Kemble's Cascade

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Kemble's cascade imaged with an amateur telescope

Kemble's Cascade (Kemble 1), located in the constellation Camelopardalis, is an asterism — a pattern created by unrelated stars. It is an apparent straight line of more than 20 colourful 5th to 10th magnitude stars over a distance of approximately five moon diameters, and the open cluster NGC 1502 can be found at one end.

It was named by Walter Scott Houston in honour of Father Lucian Kemble (1922–1999),[1] a Franciscan friar and amateur astronomer who wrote a letter to Houston about the asterism, describing it as "a beautiful cascade of faint stars tumbling from the northwest down to the open cluster NGC 1502" that he had discovered while sweeping the sky with a pair of 7×35 binoculars.[2]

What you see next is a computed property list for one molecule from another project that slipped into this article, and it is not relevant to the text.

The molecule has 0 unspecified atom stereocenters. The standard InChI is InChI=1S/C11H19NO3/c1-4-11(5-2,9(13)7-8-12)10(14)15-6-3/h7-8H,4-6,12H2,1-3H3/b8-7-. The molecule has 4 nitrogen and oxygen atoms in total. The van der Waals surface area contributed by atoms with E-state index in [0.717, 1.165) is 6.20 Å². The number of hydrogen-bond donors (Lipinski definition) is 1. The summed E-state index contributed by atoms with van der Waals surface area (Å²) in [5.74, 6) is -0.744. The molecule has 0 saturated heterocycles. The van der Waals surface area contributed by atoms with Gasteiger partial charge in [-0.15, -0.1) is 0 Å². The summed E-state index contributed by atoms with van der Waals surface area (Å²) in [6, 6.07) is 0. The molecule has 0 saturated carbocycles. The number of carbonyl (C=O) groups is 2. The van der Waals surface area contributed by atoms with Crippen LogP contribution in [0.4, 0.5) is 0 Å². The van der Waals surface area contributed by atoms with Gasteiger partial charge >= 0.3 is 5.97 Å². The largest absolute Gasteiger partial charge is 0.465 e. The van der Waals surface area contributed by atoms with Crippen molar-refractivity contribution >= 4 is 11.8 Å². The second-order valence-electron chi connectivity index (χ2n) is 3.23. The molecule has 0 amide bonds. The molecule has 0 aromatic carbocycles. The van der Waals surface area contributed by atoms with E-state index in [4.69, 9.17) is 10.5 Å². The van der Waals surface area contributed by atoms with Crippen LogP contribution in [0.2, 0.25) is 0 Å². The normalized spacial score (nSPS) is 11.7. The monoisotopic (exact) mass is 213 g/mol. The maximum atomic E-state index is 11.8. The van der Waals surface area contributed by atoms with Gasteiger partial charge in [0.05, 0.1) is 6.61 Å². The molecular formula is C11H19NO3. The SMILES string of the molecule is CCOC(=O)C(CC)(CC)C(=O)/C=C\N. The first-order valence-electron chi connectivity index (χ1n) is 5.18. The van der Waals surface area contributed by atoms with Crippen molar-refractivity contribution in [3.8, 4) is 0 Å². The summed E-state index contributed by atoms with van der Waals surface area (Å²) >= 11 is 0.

Houston was so impressed that he wrote an article on the asterism that appeared in his Deep Sky Wonders column in the astronomy magazine Sky & Telescope in 1980, in which he named it Kemble's Cascade.

Father Lucian Kemble was also associated with two other asterisms, Kemble 2 (an asterism in the constellation of Draco that resembles a small version of Cassiopeia) and Kemble's Kite (an asterism that resembles a kite with a tail which is also in the constellation of Camelopardalis). In addition, an asteroid, 78431 Kemble, was named in his honour.

References[edit]

  1. ^ *Obituary - Father Lucian Kemble 1922-1999 Peter Bergbusch's tribute to Father Lucian Kemble in the Journal of the Royal Astronomical Society of Canada
  2. ^ Father Lucian Kemble 1922–1999. RASC Calgary Centre – Credits and Special Mentions. Retrieved 2010-01-27

External links[edit]